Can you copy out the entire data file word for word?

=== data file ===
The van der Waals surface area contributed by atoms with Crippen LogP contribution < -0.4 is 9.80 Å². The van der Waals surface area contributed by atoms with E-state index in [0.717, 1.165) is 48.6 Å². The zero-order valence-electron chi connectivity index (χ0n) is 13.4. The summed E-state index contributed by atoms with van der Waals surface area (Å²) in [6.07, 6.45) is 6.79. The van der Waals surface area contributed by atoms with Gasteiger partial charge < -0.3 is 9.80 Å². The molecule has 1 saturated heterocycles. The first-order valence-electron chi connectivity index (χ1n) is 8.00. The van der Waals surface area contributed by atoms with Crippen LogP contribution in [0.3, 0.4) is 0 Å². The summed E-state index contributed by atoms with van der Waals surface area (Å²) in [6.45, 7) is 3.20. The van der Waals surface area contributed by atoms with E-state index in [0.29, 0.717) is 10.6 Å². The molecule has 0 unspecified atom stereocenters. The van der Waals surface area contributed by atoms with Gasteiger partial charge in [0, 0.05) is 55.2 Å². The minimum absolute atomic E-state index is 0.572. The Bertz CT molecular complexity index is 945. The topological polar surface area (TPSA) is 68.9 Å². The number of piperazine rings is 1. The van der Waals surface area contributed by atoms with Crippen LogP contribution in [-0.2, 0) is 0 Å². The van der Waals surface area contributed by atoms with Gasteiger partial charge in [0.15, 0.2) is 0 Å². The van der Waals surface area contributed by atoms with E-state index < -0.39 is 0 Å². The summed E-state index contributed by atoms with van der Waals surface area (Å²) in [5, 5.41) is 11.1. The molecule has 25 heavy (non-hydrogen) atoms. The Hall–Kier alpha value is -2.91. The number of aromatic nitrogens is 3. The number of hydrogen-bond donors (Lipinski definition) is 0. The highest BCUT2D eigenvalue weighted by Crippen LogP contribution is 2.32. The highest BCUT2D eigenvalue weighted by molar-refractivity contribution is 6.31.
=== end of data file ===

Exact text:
The van der Waals surface area contributed by atoms with Crippen LogP contribution < -0.4 is 9.80 Å². The van der Waals surface area contributed by atoms with E-state index in [0.717, 1.165) is 48.6 Å². The zero-order valence-electron chi connectivity index (χ0n) is 13.4. The summed E-state index contributed by atoms with van der Waals surface area (Å²) in [6.07, 6.45) is 6.79. The van der Waals surface area contributed by atoms with Gasteiger partial charge < -0.3 is 9.80 Å². The molecule has 1 saturated heterocycles. The first-order valence-electron chi connectivity index (χ1n) is 8.00. The van der Waals surface area contributed by atoms with Crippen LogP contribution in [0.3, 0.4) is 0 Å². The summed E-state index contributed by atoms with van der Waals surface area (Å²) in [6.45, 7) is 3.20. The van der Waals surface area contributed by atoms with E-state index in [0.29, 0.717) is 10.6 Å². The molecule has 0 unspecified atom stereocenters. The van der Waals surface area contributed by atoms with Gasteiger partial charge in [0, 0.05) is 55.2 Å². The minimum absolute atomic E-state index is 0.572. The Bertz CT molecular complexity index is 945. The topological polar surface area (TPSA) is 68.9 Å². The number of piperazine rings is 1. The van der Waals surface area contributed by atoms with Crippen LogP contribution in [-0.2, 0) is 0 Å². The van der Waals surface area contributed by atoms with Gasteiger partial charge in [0.15, 0.2) is 0 Å². The van der Waals surface area contributed by atoms with E-state index < -0.39 is 0 Å². The summed E-state index contributed by atoms with van der Waals surface area (Å²) in [5, 5.41) is 11.1. The molecule has 25 heavy (non-hydrogen) atoms. The Hall–Kier alpha value is -2.91. The number of aromatic nitrogens is 3. The number of hydrogen-bond donors (Lipinski definition) is 0. The highest BCUT2D eigenvalue weighted by Crippen LogP contribution is 2.32. The highest BCUT2D eigenvalue weighted by molar-refractivity contribution is 6.31.